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Unread 08-09-2014, 01:34 PM   #1
vfrjeremy
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Starting complete bathroom reno with curbless shower question w/ kerdi line

Hi All,
First time posting, although I've read lots here and appreciate the tons of advice already found. Unfortunately I have yet to find exactly what I'm trying to do with my shower.

We are remodeling a 1954 pier and beam master bath on the ground floor (good access to everything underneath). It's demo'd down to the floor joists. Due to foundation issues in the past, floor joists had been replaced and some sistered in this area, thus I will be moving them around to better suit the new bathroom. Rest of house is (what looks like) 3/4" tongue and groove subfloor with hardwood on top of that. I'd like to keep the bathroom floor flush with rest of house when completed (tiled). We (wife and I) are taking over a closet that was adjacent to the old bathroom and will use this space for the shower. Our plan is to have a curb-less shower slope away from the bathroom (into the old closet space) and use a line drain at the far wall. The Royal "We" (me) had thought I could replace current 2x6 floor joists with 2x8 or 2x10 joists and perhaps double them up or additional spans to get extra strength and cut the slope of the shower into the top of the joists. I'd lay ply or OSB sub-floor on the joists, Kerdi, and tile. Seems good until I add the use of a Kerdi-line drain (which due to this site am now considering ASO instead). Every install I've seen of the drain has it significantly higher than the sub-floor due to the foam stabilizer that goes around the outside. Doesn't seem like I'll have room for adequate joint strength plus slope, plus drain height, plus keeping floor level with the rest of the house. Shower will be 38" wide by 44" deep, thus 44" to get needed slope. Any thoughts? Can this be done? Let me know if I haven't given enough detail and thanks for all the help! I've learned plenty here before even posting.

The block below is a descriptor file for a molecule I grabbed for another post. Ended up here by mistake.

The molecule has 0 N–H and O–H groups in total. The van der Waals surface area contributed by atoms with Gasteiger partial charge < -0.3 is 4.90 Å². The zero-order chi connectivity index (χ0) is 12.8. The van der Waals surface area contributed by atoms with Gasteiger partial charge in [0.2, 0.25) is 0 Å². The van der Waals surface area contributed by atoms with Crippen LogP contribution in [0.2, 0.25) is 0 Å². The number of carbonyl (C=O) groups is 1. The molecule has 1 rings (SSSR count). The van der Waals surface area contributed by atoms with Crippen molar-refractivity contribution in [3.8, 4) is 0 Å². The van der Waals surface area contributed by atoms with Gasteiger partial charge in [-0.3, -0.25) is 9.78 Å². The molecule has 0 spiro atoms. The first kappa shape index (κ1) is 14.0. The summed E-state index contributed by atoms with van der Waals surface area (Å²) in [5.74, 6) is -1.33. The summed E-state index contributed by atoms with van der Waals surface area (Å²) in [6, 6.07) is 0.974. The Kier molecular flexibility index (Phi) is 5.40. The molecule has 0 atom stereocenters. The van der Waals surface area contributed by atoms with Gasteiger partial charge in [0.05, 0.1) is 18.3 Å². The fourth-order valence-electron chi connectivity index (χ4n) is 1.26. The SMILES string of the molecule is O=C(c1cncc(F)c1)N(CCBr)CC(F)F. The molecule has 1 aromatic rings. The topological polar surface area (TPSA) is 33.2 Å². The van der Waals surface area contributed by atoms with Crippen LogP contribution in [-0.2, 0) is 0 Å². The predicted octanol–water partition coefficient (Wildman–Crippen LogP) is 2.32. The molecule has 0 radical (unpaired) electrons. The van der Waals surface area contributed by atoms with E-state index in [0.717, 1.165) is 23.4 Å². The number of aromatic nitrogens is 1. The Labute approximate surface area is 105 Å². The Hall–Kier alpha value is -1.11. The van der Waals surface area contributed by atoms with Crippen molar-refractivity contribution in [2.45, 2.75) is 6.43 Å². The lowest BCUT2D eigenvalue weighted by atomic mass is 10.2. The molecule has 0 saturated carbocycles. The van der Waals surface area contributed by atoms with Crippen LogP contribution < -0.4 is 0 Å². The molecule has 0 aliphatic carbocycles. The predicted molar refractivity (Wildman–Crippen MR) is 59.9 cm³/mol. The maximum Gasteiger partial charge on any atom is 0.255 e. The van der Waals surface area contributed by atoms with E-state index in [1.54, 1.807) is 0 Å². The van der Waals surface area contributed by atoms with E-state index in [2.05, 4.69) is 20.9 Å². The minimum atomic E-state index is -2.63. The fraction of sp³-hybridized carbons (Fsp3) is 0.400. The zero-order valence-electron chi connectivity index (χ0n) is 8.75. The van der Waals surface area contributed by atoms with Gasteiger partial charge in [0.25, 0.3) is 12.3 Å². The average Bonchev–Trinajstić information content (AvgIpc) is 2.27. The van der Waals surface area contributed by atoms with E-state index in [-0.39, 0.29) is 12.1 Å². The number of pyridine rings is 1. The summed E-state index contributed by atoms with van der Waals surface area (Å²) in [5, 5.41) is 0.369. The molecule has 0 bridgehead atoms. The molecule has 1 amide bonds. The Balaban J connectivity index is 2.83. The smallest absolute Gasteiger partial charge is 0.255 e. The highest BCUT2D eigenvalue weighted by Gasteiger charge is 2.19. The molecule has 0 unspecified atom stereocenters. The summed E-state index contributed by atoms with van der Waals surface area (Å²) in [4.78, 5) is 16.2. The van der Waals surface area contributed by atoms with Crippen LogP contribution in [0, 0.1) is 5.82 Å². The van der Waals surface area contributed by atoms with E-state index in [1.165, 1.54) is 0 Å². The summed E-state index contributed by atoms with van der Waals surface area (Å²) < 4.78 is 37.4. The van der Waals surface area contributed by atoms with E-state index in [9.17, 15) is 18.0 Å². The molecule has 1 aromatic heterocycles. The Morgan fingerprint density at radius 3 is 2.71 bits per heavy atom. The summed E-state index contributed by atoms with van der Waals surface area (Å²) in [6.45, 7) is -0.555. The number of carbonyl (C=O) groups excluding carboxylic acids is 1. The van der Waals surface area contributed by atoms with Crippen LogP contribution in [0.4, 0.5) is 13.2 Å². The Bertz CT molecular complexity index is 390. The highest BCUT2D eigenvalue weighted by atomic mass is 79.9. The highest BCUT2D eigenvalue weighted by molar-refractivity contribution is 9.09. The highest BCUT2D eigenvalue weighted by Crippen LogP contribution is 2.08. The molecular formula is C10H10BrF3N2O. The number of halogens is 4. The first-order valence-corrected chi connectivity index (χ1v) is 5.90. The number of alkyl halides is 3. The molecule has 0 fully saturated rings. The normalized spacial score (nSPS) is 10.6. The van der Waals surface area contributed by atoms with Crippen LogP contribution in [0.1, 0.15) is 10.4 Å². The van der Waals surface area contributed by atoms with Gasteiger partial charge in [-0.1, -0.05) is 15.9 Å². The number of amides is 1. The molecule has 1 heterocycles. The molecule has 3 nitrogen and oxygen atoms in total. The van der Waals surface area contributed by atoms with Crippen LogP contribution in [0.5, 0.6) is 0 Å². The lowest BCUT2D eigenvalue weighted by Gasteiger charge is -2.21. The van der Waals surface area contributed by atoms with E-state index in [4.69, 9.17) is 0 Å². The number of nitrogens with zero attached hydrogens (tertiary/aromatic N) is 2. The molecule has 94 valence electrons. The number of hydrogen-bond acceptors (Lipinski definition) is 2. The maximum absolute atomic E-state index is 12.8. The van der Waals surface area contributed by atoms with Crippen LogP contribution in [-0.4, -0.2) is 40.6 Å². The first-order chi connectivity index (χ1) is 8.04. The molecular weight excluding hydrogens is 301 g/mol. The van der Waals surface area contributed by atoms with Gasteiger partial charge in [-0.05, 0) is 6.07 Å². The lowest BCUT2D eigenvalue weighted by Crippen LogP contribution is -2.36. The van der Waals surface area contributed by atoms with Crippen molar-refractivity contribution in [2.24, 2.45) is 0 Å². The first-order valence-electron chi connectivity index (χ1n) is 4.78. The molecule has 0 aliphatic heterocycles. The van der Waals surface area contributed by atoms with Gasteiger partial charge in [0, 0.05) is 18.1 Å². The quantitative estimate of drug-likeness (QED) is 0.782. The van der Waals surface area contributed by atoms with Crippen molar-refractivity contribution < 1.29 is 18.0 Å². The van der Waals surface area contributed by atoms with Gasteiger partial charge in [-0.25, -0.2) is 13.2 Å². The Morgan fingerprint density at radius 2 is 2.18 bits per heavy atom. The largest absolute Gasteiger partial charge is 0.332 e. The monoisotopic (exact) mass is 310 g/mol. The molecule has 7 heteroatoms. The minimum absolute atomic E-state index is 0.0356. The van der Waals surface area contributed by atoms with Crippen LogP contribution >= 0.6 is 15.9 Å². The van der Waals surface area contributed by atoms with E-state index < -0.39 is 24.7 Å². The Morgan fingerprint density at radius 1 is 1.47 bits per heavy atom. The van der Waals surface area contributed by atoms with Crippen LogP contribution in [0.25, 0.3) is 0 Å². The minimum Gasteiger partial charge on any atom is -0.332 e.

Jeremy
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Unread 08-10-2014, 02:43 PM   #2
dhagin
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Welcome Jeremy.

If i understand you correctly, you should be able to reframe the shower area to allow for the shower floor you desire. I'd lower the whole shower area to allow for a sloped mortar bed over the subfloor. You can add new posts/beams below and turn the joists if necessary to accommodate the drain, the lowered floor joists, plywood and sloped mortar bed.
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Unread 08-10-2014, 07:38 PM   #3
vfrjeremy
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Thanks for the response Dana!
I'm trying to avoid a mortar bed altogether since I can slope the subfloor. The whole shower isn't that large and I can put lots of support under it so I wouldn't think it would be too springy to tile over. My big problem is just getting 2" of drop between the floor and drain when the Kerdi line drain sits so high above the subfloor.
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Unread 08-10-2014, 08:44 PM   #4
PC7060
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What Dana said.

Mud bed are cheap to build and provide a effective means of ensuring properly sloped and water proofed shower floor. You can water proof the mud floor using a membrane like Kerdi or an applied water proofing solution like aquadefense or redgard. If you are planning on a Kerdi drain then I would go with the Kerdi membrane over mud.

How were you planning to water proof your shower using a sloped wood floor?

Last edited by PC7060; 08-10-2014 at 08:50 PM.
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Unread 08-10-2014, 08:53 PM   #5
cx
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Welcome, Jeremy.

I'd recommend you rethink some of your plan.
Quote:
Originally Posted by Jeremy
I'd lay ply or OSB sub-floor on the joists, Kerdi, and tile.
Schluter won't condone such an application as plywood is not a suitable substrate for Kerdi. And even if you were to install a suitable CBU over the plywood subfloor, I don't think you'll have much of a chance of making the height accurate enough to match up with any line drain with which I'm familiar. I suppose it's possible, of course, but I think you're making far, far too much work for yourself when making a sloped floor from deck mud is so simple and inexpensive and you can make the level exactly what you need for your drain.

I don't know what an "ASO" might be.

I don't think it's realistic to plan a 2" drop from the curbless entry to a drain only 44 inches away. That would be more than 1/2" per foot of drop, which even exceeds some code requirements. And if you were to use larger tiles you'd be creating a bit of a slip/fall hazard in there, I think.

You say you want the shower to be curbless, but with only 44" to the entry opening, I think you'll hafta have a door, and for a door you'll hafta have at least a small curb or hump at the opening for the door to operate properly.

Building a curb there would allow you to have less slope, keeping of course the minimum of 1/4" per foot, while still meeting the code requirement of having the drain 2" below the curb top.

If you want either that dramatic slope or a drain less than 2" below the entry threshold, I'd recommend you talk to your local code compliance official before making your final plan.

My opinion; worth price charged.
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